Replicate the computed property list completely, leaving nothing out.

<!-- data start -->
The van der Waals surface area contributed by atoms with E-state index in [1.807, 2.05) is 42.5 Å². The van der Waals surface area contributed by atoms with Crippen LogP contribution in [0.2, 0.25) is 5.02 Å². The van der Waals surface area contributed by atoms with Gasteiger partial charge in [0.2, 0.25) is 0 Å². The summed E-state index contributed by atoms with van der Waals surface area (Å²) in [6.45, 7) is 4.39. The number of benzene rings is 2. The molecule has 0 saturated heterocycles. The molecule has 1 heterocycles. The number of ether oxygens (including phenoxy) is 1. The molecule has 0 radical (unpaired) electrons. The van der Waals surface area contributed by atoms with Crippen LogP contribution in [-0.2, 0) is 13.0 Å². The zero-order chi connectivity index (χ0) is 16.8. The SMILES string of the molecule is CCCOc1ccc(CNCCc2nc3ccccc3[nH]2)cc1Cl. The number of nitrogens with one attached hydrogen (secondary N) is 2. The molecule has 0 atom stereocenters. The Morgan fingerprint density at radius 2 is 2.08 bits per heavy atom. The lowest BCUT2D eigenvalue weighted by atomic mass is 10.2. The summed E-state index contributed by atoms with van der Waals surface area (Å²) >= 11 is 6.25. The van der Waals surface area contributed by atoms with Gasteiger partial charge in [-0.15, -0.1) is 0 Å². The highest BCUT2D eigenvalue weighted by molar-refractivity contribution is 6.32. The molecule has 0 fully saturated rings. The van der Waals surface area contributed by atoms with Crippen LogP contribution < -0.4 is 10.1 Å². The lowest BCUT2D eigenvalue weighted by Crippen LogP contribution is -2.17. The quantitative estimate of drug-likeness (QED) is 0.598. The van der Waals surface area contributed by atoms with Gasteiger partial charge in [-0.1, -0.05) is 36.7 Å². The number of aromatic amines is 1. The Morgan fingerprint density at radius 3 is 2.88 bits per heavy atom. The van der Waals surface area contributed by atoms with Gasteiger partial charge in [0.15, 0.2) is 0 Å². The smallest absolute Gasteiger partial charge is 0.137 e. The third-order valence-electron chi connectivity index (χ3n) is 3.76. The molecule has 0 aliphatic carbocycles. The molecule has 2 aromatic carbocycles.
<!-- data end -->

The van der Waals surface area contributed by atoms with E-state index in [1.807, 2.05) is 42.5 Å². The van der Waals surface area contributed by atoms with Crippen LogP contribution in [0.2, 0.25) is 5.02 Å². The van der Waals surface area contributed by atoms with Gasteiger partial charge in [0.2, 0.25) is 0 Å². The summed E-state index contributed by atoms with van der Waals surface area (Å²) in [6.45, 7) is 4.39. The number of benzene rings is 2. The molecule has 0 saturated heterocycles. The molecule has 1 heterocycles. The number of ether oxygens (including phenoxy) is 1. The molecule has 0 radical (unpaired) electrons. The van der Waals surface area contributed by atoms with Crippen LogP contribution in [-0.2, 0) is 13.0 Å². The zero-order chi connectivity index (χ0) is 16.8. The SMILES string of the molecule is CCCOc1ccc(CNCCc2nc3ccccc3[nH]2)cc1Cl. The number of nitrogens with one attached hydrogen (secondary N) is 2. The molecule has 0 atom stereocenters. The Morgan fingerprint density at radius 2 is 2.08 bits per heavy atom. The lowest BCUT2D eigenvalue weighted by atomic mass is 10.2. The summed E-state index contributed by atoms with van der Waals surface area (Å²) >= 11 is 6.25. The van der Waals surface area contributed by atoms with Gasteiger partial charge in [-0.15, -0.1) is 0 Å². The highest BCUT2D eigenvalue weighted by molar-refractivity contribution is 6.32. The molecule has 0 fully saturated rings. The van der Waals surface area contributed by atoms with Crippen LogP contribution < -0.4 is 10.1 Å². The lowest BCUT2D eigenvalue weighted by Crippen LogP contribution is -2.17. The quantitative estimate of drug-likeness (QED) is 0.598. The van der Waals surface area contributed by atoms with Gasteiger partial charge in [-0.1, -0.05) is 36.7 Å². The number of aromatic amines is 1. The Morgan fingerprint density at radius 3 is 2.88 bits per heavy atom. The van der Waals surface area contributed by atoms with Gasteiger partial charge in [0.15, 0.2) is 0 Å². The smallest absolute Gasteiger partial charge is 0.137 e. The third-order valence-electron chi connectivity index (χ3n) is 3.76. The molecule has 0 aliphatic carbocycles. The molecule has 2 aromatic carbocycles.